What are Addressing Modes in 8085 & 8086 Microprocessors?

Instructions consist of op-code and operands (data or address). The operand may be the source only, a destination only, or both of them. The source of these instructions might be a register, memory, or an input port. A register, a memory location, or an output port can all be used as destinations.
The techniques by which the source of data or the destination of the result is specified in the instruction are referred to as addressing modes. The addressing mode describes the location of the operands rather than their type.

Addressing Modes in 8085 Microprocessor

The 8085 microprocessor has five addressing modes:

1.Direct Addressing Modes

In the direct addressing mode, the address of the data or operand is given in the instruction itself. The size of instruction is either 2-bytes or 3-bytes

Examples:
LDA 9500H (loads the content of memory location directly into accumulator)
SHLD C050H (stores the content of 16-bit memory location into HL pair directly)

2.Immediate Addressing Modes

The operand is given within the instruction in this addressing method. For 8-bit data, size of instruction is 2-bytes and for 16-bit data, size of instruction is 3-bytes.

Examples:
MVI A,32H (loads the immediate data into the specified register)
LXI B,4545H (loads 16-bit immediate data into the specified register pair)

3.Register Direct Addressing Mode

This mode specifies the register or register pair that contains the data rather than the address. That means the operand is in the general-purpose register.

Examples:
MOV A,B (copies data from source register to destination register)
XCHG (swaps the contents of the DE and HL register pairs)

4.Register Indirect Addressing Mode

In this mode, the address of the operand is specified by a register pair as a pointer for the operand.

Examples:
MOV A,M (the contents of the memory address indicated by the H-L pair are transferred to the accumulator)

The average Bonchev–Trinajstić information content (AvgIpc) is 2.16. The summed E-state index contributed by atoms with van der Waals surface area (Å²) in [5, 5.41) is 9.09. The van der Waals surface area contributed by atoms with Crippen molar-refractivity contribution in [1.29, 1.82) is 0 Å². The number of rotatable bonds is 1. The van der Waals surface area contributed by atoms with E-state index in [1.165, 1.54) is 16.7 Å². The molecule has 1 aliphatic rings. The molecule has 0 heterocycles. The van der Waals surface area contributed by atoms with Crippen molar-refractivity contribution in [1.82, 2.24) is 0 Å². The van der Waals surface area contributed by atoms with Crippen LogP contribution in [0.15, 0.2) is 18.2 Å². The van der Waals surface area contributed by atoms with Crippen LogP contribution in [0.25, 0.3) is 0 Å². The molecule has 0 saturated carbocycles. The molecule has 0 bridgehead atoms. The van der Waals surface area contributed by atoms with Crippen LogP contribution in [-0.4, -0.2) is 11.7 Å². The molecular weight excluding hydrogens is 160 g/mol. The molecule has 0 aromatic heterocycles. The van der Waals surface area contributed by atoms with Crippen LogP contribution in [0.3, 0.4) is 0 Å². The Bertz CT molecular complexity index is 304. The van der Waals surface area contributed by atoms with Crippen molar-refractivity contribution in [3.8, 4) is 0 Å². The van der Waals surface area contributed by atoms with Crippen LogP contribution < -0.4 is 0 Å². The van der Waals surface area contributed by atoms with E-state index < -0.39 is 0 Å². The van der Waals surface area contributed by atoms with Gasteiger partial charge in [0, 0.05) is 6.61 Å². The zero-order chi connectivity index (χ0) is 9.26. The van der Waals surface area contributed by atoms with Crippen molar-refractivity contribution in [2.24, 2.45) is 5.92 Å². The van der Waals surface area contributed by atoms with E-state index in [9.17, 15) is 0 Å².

STAX B (Stores the contents of the accumulator to the memory location specified by the contents of register pair)

5.Implied Addressing Mode

There is certain instruction that operates on the content of the accumulator such instructions do not require the address of the operand.

Examples:
CMA (complements the content of accumulator)
CMC (complements the carry flag)

Addressing Modes in 8086 microprocessor

Some of the different addressing modes in 8086 microprocessor’s programmings are:

1.Immediate Addressing Mode

The addressing mode in which the data/operand is a part of instruction and appears in the form of a successive byte is known as the immediate addressing mode.

Examples:
MOV AX,4929H

2.Direct Memory Addressing Mode

A 16-bit memory address (offset) is explicitly stated in the instruction in this sort of addressing mechanism. One of the operands is the direct memory and the other operand is the register.

Example:
ADD AX,[2000H]

3.Direct Offset Addressing Mode

A version of direct addressing, this addressing employs arithmetic operators to alter an address.

Example:
ARR DB 15,17,18,21
MOV AL, ARR[2] ; MOV AL,18
ADD BH, ARR+3 ; ADD BH 21

4.Register Addressing Mode

In this mode, the register may contain source operand, destination operand, or both.

Example:
MOV AH,BL

5.Indirect Memory Addressing Mode

Indirect addressing takes advantage of the computer’s capability for the segment: offset addressing. The registers used for this purpose are the base register (BX and BP) and index register (DI and SI)

Example:
MOV [BX], AL

6.Base Index Addressing Mode

This mode combines base registers (BX and BP) and index registers (SI and DI) to form an effective address.

Example:
MOV AX,[BX + SI]

7. Base Index with Displacement Addressing Mode

In this mode, a base register, an index register, and a displacement (a number or offset value) are combined to generate an effective address.

Example:
MOV AL, [BX + SI + 2]

8.String Addressing Mode

This addressing mode utilizes index registers (SI and DI). The first byte or word of the source string is pointed to with SI, while the first byte or word of the destination string is pointed to with DI when the string instruction is executed. The SI or DI is automatically incremented and decremented to point to the next byte or word depending on the direction flag (D).

Example:
MOVS
MOVSB


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